In recent weeks, the Tribunal de Grande Instance de Paris had rejected an action which sought to block all torrent searches through search engines by forcing their providers to implement filters.
The action was first brought by SNEP, who are the French Syndicate of Phonographic Publishing, who targeted Microsoft in their claim and the search engine, Bing.
SNEP sought an injunction against Microsoft to force them to implement filters on Bing to prevent torrent content with a link to their domain shown in the results of a search for the period of 12 months.
The substance for their claim came from Article 8(3) of the InfoSoc Directive. This provides Member States of the EU to “ensure that right holders are in a position to apply for an injunction against intermediaries whose services are used by a third party to infringe a copyright or related right.”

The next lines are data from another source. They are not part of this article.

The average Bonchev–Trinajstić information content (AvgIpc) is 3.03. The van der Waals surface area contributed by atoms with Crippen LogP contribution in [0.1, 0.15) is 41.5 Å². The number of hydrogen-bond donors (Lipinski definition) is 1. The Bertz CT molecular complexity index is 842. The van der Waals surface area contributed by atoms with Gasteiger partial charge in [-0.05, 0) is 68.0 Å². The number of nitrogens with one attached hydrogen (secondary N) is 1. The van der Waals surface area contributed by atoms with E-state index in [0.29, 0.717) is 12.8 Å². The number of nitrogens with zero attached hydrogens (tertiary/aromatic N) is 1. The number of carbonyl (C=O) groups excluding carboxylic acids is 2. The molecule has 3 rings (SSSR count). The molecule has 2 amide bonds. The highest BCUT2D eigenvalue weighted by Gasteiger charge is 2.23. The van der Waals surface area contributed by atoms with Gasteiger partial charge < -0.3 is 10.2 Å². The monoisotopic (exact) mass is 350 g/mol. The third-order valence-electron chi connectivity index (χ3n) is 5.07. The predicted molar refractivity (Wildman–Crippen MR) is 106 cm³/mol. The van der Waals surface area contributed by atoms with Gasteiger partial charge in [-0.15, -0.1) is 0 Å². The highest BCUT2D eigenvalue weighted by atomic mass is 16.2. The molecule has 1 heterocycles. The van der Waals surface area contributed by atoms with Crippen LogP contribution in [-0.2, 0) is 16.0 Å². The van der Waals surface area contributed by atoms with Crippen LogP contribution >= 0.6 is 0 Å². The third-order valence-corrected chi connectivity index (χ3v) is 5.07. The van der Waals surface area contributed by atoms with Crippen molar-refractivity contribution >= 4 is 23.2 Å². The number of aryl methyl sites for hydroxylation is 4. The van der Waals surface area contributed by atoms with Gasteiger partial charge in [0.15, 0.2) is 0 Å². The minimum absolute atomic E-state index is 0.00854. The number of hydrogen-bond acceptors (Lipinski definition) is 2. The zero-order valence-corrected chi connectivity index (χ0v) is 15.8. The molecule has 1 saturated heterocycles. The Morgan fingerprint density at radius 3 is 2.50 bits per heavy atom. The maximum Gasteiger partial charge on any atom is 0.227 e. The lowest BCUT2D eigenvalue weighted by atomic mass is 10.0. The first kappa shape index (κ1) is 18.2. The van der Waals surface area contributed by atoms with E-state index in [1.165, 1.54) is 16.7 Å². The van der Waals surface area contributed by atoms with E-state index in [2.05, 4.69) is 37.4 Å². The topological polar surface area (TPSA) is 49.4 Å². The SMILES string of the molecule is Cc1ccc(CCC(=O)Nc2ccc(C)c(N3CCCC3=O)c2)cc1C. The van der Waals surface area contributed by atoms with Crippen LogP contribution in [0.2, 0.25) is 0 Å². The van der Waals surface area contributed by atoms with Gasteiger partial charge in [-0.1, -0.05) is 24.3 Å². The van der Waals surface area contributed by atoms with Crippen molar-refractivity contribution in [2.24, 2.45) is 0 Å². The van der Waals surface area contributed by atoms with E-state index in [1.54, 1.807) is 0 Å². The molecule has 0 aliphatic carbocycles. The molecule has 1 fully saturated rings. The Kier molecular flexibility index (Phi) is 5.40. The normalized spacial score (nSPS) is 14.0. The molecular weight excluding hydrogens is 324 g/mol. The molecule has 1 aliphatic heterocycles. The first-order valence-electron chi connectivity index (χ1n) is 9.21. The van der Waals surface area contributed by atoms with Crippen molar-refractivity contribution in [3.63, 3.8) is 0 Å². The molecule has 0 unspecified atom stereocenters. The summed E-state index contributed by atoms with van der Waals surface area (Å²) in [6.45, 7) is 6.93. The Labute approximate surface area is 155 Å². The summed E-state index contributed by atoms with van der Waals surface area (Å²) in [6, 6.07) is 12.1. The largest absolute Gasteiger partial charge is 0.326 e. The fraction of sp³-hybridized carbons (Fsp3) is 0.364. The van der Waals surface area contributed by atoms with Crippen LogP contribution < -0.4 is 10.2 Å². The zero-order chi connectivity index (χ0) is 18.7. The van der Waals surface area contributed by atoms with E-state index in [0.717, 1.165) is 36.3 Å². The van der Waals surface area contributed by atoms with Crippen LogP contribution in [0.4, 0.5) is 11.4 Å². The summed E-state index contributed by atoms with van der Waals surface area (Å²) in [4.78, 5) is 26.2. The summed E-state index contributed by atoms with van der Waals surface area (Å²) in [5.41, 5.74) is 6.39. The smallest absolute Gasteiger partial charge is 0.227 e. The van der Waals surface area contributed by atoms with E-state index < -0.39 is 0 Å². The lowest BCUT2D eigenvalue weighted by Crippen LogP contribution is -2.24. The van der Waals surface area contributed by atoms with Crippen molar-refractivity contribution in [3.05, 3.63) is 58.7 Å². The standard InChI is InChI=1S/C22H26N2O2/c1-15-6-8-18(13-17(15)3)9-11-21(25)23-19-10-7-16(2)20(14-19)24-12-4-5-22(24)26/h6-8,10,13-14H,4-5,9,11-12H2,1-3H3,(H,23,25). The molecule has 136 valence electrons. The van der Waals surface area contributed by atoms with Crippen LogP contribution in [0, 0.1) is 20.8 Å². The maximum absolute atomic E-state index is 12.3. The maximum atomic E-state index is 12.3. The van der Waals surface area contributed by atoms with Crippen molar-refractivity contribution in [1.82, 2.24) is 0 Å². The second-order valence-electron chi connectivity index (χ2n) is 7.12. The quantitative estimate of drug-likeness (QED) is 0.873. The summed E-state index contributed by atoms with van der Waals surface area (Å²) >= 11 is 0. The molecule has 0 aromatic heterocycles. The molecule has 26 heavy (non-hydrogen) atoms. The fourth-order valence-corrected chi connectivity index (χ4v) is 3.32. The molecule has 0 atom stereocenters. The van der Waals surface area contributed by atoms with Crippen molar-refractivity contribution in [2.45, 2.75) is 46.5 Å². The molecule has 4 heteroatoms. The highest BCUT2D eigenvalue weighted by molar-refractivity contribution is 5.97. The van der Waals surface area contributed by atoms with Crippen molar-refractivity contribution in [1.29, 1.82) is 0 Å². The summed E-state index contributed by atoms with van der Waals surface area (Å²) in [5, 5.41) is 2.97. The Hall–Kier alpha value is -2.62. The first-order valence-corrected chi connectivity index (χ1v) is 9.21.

Microsoft counter claimed that this action should be dismissed as SNEP had not used their free of charge reporting and removal tool to combat the problem.
Laying down judgment, the Tribunal de Grande Instance de Paris rejected Microsoft argument for the need to use the ‘notice and takedown’ tool first. The Directive did not require this.
However, SNEP were also disappointed as the Tribunal also rejected their claim as they stated the injunctions referred to in Article 8(3) and that sought by SNEP, were for specific content and should be easily determined and proportionate. Asking for an injunction for all lining torrent content is not in line with this, their claim was deemed general, the opposite of what is required.
Therefore, it seems that those looking to search engines to develop a liability to prevent torrent links to their domains need to look again. However, this does not mean that search engines are not completely off the hook, so watch this space.